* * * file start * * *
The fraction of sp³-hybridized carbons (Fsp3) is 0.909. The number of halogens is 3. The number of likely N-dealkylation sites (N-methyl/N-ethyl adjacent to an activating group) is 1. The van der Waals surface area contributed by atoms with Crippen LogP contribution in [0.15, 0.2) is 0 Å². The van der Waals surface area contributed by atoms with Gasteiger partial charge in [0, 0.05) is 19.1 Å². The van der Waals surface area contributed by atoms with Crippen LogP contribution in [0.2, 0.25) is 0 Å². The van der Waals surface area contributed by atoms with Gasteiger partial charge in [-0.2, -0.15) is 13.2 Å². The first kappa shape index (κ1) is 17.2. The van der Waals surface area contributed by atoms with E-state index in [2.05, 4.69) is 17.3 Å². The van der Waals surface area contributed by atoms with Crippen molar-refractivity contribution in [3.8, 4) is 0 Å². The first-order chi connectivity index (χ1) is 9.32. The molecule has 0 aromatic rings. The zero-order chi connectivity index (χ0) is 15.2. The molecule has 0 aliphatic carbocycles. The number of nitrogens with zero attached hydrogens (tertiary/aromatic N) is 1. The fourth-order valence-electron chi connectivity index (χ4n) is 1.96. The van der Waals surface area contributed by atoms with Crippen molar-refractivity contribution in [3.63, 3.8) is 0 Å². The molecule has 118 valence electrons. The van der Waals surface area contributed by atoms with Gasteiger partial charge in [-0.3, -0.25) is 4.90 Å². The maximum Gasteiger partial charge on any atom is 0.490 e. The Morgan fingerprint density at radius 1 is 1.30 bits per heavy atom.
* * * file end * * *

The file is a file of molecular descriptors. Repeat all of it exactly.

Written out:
The fraction of sp³-hybridized carbons (Fsp3) is 0.909. The number of halogens is 3. The number of likely N-dealkylation sites (N-methyl/N-ethyl adjacent to an activating group) is 1. The van der Waals surface area contributed by atoms with Crippen LogP contribution in [0.15, 0.2) is 0 Å². The van der Waals surface area contributed by atoms with Gasteiger partial charge in [0, 0.05) is 19.1 Å². The van der Waals surface area contributed by atoms with Crippen LogP contribution in [0.2, 0.25) is 0 Å². The van der Waals surface area contributed by atoms with Gasteiger partial charge in [-0.2, -0.15) is 13.2 Å². The first kappa shape index (κ1) is 17.2. The van der Waals surface area contributed by atoms with E-state index in [2.05, 4.69) is 17.3 Å². The van der Waals surface area contributed by atoms with Crippen molar-refractivity contribution in [3.8, 4) is 0 Å². The first-order chi connectivity index (χ1) is 9.32. The molecule has 0 aromatic rings. The zero-order chi connectivity index (χ0) is 15.2. The molecule has 0 aliphatic carbocycles. The number of nitrogens with zero attached hydrogens (tertiary/aromatic N) is 1. The fourth-order valence-electron chi connectivity index (χ4n) is 1.96. The van der Waals surface area contributed by atoms with Crippen molar-refractivity contribution in [3.63, 3.8) is 0 Å². The molecule has 118 valence electrons. The van der Waals surface area contributed by atoms with Gasteiger partial charge in [-0.3, -0.25) is 4.90 Å². The maximum Gasteiger partial charge on any atom is 0.490 e. The Morgan fingerprint density at radius 1 is 1.30 bits per heavy atom.